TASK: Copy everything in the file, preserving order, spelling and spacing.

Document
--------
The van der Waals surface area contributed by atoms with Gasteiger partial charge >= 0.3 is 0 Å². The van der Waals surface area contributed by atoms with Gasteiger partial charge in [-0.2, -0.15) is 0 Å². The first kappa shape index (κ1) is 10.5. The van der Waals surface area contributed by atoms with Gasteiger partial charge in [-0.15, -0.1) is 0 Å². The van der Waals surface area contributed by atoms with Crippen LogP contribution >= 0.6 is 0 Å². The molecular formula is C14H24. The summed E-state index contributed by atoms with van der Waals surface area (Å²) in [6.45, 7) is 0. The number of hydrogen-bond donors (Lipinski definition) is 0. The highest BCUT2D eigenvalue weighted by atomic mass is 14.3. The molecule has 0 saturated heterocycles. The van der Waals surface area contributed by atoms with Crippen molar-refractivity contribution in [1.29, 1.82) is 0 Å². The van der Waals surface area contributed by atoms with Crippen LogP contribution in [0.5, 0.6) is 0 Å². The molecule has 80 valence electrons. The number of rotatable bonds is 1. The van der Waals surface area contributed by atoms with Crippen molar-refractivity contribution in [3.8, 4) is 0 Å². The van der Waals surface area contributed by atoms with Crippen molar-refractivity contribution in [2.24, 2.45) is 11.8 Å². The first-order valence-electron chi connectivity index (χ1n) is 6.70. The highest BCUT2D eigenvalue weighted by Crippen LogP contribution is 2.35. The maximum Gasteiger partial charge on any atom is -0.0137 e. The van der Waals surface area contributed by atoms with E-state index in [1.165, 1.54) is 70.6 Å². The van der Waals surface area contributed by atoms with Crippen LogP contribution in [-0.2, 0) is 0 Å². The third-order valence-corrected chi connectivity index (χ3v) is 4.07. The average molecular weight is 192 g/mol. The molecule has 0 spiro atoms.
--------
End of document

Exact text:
The van der Waals surface area contributed by atoms with Gasteiger partial charge >= 0.3 is 0 Å². The van der Waals surface area contributed by atoms with Gasteiger partial charge in [-0.2, -0.15) is 0 Å². The first kappa shape index (κ1) is 10.5. The van der Waals surface area contributed by atoms with Gasteiger partial charge in [-0.15, -0.1) is 0 Å². The van der Waals surface area contributed by atoms with Crippen LogP contribution >= 0.6 is 0 Å². The molecular formula is C14H24. The summed E-state index contributed by atoms with van der Waals surface area (Å²) in [6.45, 7) is 0. The number of hydrogen-bond donors (Lipinski definition) is 0. The highest BCUT2D eigenvalue weighted by atomic mass is 14.3. The molecule has 0 saturated heterocycles. The van der Waals surface area contributed by atoms with Crippen molar-refractivity contribution in [1.29, 1.82) is 0 Å². The van der Waals surface area contributed by atoms with Crippen LogP contribution in [0.5, 0.6) is 0 Å². The molecule has 80 valence electrons. The number of rotatable bonds is 1. The van der Waals surface area contributed by atoms with Crippen molar-refractivity contribution in [3.8, 4) is 0 Å². The van der Waals surface area contributed by atoms with Crippen molar-refractivity contribution in [2.24, 2.45) is 11.8 Å². The first-order valence-electron chi connectivity index (χ1n) is 6.70. The highest BCUT2D eigenvalue weighted by Crippen LogP contribution is 2.35. The maximum Gasteiger partial charge on any atom is -0.0137 e. The van der Waals surface area contributed by atoms with E-state index in [1.165, 1.54) is 70.6 Å². The van der Waals surface area contributed by atoms with Crippen LogP contribution in [-0.2, 0) is 0 Å². The third-order valence-corrected chi connectivity index (χ3v) is 4.07. The average molecular weight is 192 g/mol. The molecule has 0 spiro atoms.